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British supernatural series Being Human has been canceled, BBC announced Thursday. The show will wrap up its fifth and final season (or series as our friends across the pond call them) later this year on BBC Three.
Series creator Toby Whithouse promised an “epic, thrilling and shocking finale” in a post on the show’s official blog. Hal, Tom and Alex will face off with their most fearsome adversary yet: the Devil himself.
About a vampire, a werewolf and a ghost living under the same roof, the format was adapted to an American series of the same name, which is currently airing its third season on Syfy.
The six-episode fifth season kicked off earlier this month on BBC Three. An air date for the finale has not yet been scheduled.
[CORRECTION Feb. 8 4:47 p.m. ET: An earlier version of this post stated that season 5 of Being Human had begun airing on BBC America. The fifth season has in fact not begun airing in the U.S., and a premiere date has not been set by the network, EW has confirmed.]
‘Being Human’ exec producer Toby Whithouse talks season 4 finale
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BBC America’s ‘Orphan Black': See the first teaser trailer and key art — EXCLUSIVE
Mark your calendars for one last hour of workplace antics with Dwight, Pam, Jim, Andy, and the rest of The Office gang. NBC announced Thursday that the hour-long series finale of the hit comedy show will air on Thursday, May 16 at 9 p.m.
Just as Fringe hit episode No. 100 with its series finale last month, The Office will reach a major milestone with its last installment — the finale will be the show’s 200th episode, wrapping up nine seasons of the Scranton, Pa.-set mockumentary.
Based on the British series created by Ricky Gervais, The Office has racked up four Emmy wins since its premiere in 2005, including Outstanding Comedy Series for its second season.
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B.J. Novak on his ‘Mindy Project’ arc, being BFF with Mindy Kaling, and returning to ‘The Office’
'Fringe': Michael Cerveris on the return of September and the series finale full of 'surprise and heartbreak'
As Fringe wraps up its universe- and timeline-jumping saga in Observer-controlled 2036 tonight, the show’s first Observer has become far more important than fans – and likely even the writers – ever imagined when he first appeared on the Fox show in 2008.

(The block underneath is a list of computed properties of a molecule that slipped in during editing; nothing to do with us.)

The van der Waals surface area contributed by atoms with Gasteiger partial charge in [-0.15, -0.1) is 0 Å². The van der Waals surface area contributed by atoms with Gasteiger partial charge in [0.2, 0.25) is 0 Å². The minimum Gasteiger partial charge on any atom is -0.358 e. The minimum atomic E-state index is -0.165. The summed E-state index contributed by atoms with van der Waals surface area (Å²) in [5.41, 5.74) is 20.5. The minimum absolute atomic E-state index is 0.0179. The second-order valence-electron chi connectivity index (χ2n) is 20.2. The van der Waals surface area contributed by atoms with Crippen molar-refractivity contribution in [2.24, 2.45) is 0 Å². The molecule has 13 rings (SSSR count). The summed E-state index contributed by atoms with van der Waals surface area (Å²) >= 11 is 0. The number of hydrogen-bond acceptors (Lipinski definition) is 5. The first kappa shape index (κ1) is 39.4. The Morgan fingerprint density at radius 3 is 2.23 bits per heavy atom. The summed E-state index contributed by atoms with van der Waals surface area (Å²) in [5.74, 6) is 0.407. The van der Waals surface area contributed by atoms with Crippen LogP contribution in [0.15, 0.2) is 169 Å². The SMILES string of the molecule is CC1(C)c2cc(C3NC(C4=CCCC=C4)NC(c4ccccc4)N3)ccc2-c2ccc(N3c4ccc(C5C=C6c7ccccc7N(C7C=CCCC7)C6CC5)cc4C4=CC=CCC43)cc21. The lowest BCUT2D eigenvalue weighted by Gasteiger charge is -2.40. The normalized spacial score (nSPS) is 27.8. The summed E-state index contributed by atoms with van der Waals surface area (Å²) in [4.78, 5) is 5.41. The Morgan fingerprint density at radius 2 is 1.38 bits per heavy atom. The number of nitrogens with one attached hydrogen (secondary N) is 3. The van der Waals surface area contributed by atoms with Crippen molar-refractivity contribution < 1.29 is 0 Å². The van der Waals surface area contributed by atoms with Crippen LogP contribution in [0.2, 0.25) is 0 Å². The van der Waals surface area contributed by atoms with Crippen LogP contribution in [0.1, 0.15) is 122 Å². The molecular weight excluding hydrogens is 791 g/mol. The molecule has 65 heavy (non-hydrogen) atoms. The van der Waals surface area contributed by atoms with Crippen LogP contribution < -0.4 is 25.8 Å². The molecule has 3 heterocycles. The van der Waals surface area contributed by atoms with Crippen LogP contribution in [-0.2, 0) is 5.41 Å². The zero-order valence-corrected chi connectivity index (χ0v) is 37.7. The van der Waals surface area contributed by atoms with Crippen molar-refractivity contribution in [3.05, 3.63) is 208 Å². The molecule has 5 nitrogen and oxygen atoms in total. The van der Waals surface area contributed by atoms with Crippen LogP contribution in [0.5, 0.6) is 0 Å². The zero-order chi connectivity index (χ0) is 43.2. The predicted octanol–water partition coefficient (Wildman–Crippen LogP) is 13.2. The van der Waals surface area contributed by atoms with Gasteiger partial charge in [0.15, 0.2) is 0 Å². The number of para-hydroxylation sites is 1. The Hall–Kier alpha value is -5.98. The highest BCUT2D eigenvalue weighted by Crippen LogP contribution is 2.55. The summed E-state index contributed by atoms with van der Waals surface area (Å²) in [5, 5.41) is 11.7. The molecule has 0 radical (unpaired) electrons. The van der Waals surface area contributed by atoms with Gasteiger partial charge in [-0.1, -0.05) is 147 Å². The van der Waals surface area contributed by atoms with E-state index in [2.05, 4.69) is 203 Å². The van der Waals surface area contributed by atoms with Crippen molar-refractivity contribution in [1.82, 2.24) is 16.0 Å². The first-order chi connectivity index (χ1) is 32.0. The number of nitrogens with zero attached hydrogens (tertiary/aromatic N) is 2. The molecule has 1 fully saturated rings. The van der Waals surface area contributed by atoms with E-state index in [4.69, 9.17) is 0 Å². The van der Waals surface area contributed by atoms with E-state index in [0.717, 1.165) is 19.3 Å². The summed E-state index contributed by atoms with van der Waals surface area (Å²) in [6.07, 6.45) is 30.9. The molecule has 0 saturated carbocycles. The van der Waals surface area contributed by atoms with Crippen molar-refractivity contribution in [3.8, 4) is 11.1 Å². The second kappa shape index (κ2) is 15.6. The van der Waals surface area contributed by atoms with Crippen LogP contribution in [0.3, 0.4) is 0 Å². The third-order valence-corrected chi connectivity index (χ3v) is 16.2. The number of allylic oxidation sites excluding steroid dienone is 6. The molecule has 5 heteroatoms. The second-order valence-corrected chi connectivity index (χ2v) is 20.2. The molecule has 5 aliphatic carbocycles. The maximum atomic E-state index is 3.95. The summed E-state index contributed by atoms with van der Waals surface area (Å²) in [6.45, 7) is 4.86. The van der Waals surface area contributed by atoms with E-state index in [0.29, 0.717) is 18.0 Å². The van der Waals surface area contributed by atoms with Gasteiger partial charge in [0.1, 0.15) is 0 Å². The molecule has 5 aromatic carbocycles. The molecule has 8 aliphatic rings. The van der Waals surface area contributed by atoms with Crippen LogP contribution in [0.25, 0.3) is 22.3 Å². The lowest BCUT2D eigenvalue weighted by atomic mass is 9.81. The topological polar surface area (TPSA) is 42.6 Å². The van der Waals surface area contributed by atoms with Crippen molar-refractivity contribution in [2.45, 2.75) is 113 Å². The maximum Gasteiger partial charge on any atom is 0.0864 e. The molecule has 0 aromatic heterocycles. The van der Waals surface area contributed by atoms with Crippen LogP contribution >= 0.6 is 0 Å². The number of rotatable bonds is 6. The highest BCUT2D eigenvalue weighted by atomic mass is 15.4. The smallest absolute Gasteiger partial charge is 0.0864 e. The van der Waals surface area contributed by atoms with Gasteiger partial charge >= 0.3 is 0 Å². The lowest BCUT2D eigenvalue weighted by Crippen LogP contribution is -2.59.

September, the once-mysterious bald man the Fringe team dubbed the Observer, played by Broadway alum Michael Cerveris, has developed into the rebel who has brushed aside his natural coding for emotionless logic in favor of the well-being of the man he now calls a friend, Walter Bishop.
Last week, after being absent for much of season 5, Cerveris returned as a September somewhat de-Observer-fied. The Fringe team learned about the part he plays in Walter’s plan to take the world back from the Observers, and they also learned about the connection between September (now known as Donald, thanks to his fondness for Singin’ in the Rain) and the Observer boy – turns out that Donald and Michael are now another of the show’s central father-son pairs.
Ahead of tonight’s series finale, Cerveris talked to EW about crafting that performance for the new, follicly blessed version of September, saying his goodbyes on the final day of shooting and how working on Fringe has more than made up for never getting to appear on The X-Files.
ENTERTAINMENT WEEKLY: Is it wild to think about how much your role has grown from what was originally intended to be a one-off?
MICHAEL CERVERIS: Yeah, it’s been kind of astounding. It’s true that in the very beginning I understood it as just being a one-off. Almost before I started working actually, they had already started to feel differently. Both [executive producers] Jeff Pinkner and J.J. [Abrams] – they saw September as having a crucial role to play, a role that was going to continue to play out throughout the series as long as it lasted. But you never know when people say that – no matter how well-intentioned, how much they believe it themselves – you never know if that’s how things are actually gonna play out. I certainly never could have imagined that the fate of universes and the existence of humanity was going to be in September’s, Donald’s hands at the conclusion. READ FULL STORY
In NBC’s latest “Ask Tina” webisode, Tina Fey and “American treasure Richard Dean” — 30 Rock‘s makeup artist who showed up this past season as the creepy neighbor who always wakes Liz with a kiss — discussed the star’s plans for the summer. It’s not working on a chain gang or becoming best friends with Ina Garten in the Hamptons, but she claims her summer job is her “second calling.” Watch below, and remember to thank her the next time you swallow too much water at Dorney Park. READ FULL STORY